Why, if many of the young people we are working with are interested in accessing music technology qualifications, are they not doing so?
School is the first place that supports qualification routes towards future aspirations for many young people. Many schools are now offering a more restrictive and narrow curriculum with a downgrading of subjects such as the arts and sports. Finances are restricted more than ever and this is having a detrimental effect on both resources and support.
I spend a large part of my week in schools making music with young people. I glimpse the battle that schools and teachers face supporting and educating young people in the current climate. I can see that schools are increasingly not a place where everyone can thrive.
The new GCSE structure seems to be more focussed on proving knowledge acquisition: levels, test based evidencing, less coursework. Young people who struggle with this way of engaging are excluded from the process of learning.
What does it say about society when we only cater to the needs of those who are able to achieve within an academic framework; or what the outcomes will be if we only value and expect everyone to learn the same facts?
Currently, Ofsted doesn’t reward schools for being inclusive. If schools remove, exclude, or simply don’t fully support children that aren’t meeting academic expectations because of their bearing on school results/league tables, large groups of young people are not having their aspirations supported in any kind of meaningful way.
Can schools ever be a place where everyone can thrive if they are relentlessly measured by their results?
Our current cycle of education places emphasis on the core subjects. From an increasingly young age, arts subjects are de-valued and squeezed out of the timetable. Yet, it’s interesting to note that within the health sector, doctors are doing more and more social prescribing to improve mental health outcomes (encouraging the joining of choirs, taking art classes etc.)
How can we value and support a learning journey that enables young people to experiment and develop their understanding and skills, whilst emphasising and celebrating the fact that we are all different?
I have been wondering if it is in our nature to compare, categorise and position ourselves. I wonder if the value placed on qualifications is inhibiting our progression towards learning in a meaningful rounded way. When qualification results are regarded as the most valuable outcomes, teachers become focussed on delivering a restrictive curriculum (top down initiatives from government) and students become conditioned to learn and absorb only those elements that will enable them to pass the qualification. Seeking knowledge, collaborating, taking risks or experimenting outside of what is deemed important, becomes a waste of time.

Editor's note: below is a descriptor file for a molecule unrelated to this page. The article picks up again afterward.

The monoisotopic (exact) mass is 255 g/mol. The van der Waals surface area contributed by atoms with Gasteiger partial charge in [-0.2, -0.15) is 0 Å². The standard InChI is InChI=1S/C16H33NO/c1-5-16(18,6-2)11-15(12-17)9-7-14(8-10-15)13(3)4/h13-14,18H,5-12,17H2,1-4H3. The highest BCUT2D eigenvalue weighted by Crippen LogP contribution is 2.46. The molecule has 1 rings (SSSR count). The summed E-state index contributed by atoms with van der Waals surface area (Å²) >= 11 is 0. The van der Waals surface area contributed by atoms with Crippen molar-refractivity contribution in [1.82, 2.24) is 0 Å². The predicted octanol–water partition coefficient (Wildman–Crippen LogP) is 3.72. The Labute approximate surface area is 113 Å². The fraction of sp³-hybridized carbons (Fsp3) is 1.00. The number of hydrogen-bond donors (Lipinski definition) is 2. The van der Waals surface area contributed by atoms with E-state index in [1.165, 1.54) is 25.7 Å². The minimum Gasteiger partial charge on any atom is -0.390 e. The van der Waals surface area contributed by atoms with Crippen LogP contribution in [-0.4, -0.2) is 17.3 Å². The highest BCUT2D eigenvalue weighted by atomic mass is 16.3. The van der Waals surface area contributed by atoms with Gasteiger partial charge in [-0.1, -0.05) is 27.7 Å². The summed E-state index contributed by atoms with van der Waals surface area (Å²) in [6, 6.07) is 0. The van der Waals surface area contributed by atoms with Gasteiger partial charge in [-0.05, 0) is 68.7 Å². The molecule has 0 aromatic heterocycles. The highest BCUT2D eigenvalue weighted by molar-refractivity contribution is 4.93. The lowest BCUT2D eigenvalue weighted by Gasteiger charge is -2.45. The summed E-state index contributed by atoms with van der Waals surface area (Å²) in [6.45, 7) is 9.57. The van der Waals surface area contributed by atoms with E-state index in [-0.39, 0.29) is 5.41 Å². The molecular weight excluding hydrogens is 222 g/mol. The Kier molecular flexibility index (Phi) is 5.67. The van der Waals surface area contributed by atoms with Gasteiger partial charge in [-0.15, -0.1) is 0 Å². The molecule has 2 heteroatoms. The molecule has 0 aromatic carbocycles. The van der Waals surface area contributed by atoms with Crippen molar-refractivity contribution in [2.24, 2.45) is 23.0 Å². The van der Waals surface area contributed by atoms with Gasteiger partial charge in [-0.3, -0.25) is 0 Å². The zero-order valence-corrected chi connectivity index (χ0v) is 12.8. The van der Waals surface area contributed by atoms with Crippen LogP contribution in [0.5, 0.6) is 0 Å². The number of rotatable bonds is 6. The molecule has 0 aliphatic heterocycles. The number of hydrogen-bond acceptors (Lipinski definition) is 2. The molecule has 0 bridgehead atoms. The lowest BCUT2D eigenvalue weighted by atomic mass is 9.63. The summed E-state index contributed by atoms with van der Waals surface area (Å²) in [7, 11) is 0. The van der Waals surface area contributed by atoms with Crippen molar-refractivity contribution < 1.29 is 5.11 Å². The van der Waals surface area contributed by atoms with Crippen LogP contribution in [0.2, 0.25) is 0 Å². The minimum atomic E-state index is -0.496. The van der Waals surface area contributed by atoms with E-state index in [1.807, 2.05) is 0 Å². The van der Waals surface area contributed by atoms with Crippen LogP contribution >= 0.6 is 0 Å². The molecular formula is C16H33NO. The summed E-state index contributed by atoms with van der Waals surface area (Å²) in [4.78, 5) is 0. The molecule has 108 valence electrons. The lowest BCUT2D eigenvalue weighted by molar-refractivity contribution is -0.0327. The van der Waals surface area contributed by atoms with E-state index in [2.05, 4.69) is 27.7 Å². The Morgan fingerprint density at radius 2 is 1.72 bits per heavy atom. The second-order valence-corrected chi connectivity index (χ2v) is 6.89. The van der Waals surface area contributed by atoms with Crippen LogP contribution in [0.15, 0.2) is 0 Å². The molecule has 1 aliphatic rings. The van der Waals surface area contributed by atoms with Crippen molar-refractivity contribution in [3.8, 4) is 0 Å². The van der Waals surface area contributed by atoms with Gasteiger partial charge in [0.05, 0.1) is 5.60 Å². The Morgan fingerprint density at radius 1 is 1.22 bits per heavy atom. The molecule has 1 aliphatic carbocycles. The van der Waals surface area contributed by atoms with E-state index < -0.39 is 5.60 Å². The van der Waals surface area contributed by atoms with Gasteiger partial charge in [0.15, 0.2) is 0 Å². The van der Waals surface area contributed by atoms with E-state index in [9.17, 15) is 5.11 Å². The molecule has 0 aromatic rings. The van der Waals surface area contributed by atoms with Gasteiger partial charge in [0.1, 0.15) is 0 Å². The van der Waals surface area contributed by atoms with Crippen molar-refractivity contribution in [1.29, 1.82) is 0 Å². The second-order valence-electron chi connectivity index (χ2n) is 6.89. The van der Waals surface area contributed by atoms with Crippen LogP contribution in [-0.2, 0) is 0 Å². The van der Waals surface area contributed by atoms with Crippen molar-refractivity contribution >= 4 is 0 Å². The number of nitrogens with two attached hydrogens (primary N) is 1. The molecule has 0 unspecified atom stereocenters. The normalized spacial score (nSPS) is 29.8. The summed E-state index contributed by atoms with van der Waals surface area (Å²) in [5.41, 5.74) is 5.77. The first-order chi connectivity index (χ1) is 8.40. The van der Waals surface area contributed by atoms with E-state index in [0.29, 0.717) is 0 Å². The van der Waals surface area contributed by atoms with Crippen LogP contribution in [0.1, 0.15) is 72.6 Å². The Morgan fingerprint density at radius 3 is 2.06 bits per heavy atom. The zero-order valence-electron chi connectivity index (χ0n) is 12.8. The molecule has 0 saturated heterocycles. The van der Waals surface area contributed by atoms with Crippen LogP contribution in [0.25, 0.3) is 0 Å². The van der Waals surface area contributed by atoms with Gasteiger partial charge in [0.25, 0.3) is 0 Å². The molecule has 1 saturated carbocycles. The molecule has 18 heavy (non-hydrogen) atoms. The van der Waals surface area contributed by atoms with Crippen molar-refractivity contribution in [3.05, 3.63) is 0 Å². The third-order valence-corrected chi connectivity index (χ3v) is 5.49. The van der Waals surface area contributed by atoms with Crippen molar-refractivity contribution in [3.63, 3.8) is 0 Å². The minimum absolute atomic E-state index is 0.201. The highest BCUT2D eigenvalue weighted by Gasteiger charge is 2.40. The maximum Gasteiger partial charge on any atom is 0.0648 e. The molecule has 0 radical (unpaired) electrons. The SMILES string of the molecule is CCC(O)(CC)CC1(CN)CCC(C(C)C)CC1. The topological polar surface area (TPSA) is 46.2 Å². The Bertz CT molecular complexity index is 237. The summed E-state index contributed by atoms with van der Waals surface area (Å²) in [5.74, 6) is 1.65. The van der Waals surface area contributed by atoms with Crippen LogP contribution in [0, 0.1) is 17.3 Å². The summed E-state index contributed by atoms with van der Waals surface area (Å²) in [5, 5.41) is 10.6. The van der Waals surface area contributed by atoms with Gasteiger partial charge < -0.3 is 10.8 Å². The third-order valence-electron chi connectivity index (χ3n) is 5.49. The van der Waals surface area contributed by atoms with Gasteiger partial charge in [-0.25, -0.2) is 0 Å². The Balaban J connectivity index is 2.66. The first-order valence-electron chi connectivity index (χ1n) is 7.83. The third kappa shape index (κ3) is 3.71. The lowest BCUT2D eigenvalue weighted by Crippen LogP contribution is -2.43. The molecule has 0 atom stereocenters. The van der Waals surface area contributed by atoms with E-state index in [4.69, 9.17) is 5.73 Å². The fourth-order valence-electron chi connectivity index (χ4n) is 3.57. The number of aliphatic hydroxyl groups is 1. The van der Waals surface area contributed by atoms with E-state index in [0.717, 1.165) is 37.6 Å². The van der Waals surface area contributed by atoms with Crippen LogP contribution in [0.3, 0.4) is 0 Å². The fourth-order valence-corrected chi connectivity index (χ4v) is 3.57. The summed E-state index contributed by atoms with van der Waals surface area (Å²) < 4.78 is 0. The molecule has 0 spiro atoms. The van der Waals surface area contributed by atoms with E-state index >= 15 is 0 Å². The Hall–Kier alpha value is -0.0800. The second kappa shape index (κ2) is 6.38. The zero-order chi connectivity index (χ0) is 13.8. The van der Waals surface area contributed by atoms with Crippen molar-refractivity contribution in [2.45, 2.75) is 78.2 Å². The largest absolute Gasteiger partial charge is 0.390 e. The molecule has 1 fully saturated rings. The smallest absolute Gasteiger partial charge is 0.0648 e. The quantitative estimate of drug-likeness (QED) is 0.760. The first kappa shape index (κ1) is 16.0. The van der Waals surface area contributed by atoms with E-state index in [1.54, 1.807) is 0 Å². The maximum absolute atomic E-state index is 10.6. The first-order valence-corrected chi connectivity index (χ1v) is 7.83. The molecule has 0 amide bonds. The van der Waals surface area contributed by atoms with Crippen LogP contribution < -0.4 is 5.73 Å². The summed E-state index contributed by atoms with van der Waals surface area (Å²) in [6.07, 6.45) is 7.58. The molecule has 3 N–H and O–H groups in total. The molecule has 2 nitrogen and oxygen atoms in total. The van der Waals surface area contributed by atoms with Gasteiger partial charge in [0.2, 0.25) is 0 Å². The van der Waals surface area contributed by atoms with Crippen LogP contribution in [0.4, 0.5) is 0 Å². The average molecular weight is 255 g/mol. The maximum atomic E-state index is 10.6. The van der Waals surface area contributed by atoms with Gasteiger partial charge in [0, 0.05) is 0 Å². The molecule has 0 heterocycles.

Whilst preparing for the world of work is certainly important, should we imagine that young people only engage in learning for vocational purposes? We often have to question if academic routes will match industry expectations and environments, but being involved in that discourse enables change. It is a human need to progress and build skills.
We are having to look closely at the concept of a special qualification for those that don’t fit the mould. It is hard to truly believe in the value or purpose of a qualification that is not recognised by society and employment.
In Further Education, where there are certain expectations for individuals to critically evaluate themselves and for independent research/enquiry, there are increasing discussions around Support and Authorship of young people’s work. We are also noticing, through our explorations into music technology qualification routes, that there may be issues that arise around delivery and support, and how the two ‘talk’ together. As subjects become more specialist, there is a need for delivery from people who work with and fully understand the application of the subject, however these people may not always be best placed to support young people with ‘learning disability’ or ‘autism’ labels.
Where are the positives arising from our investigations so far?
Opportunities are emerging for young people interested in Music technology. This year there are new types of vocational qualifications being offered through RSL and BTEC. How successful these will be, whilst there is still a cultural bias towards valuing more esteemed academic pathways, will be interesting to explore. I wonder how many schools and students will take up the offer. These courses will require teaching methods to be less prescriptive, more adaptive, and need lots of flexibility in order to choose modules and tailor courses which create unique pathways for individuals in response to their interests and strengths. Will current conditions in schools empower teachers to develop the really broad skillsets they themselves will need, or will they choose to teach modules that sit with their own strengths?
Access into work has the potential to change, both socially through accepting diversity in the kinds of people we feel we can work alongside, and academically, in terms of how learning happens. Working whilst completing qualifications that run alongside apprenticeships is becoming more common, as is learning structured by people working as specialists in their fields. Some graphic design studios are now using open university modules to write their own courses for apprentice’s qualifications.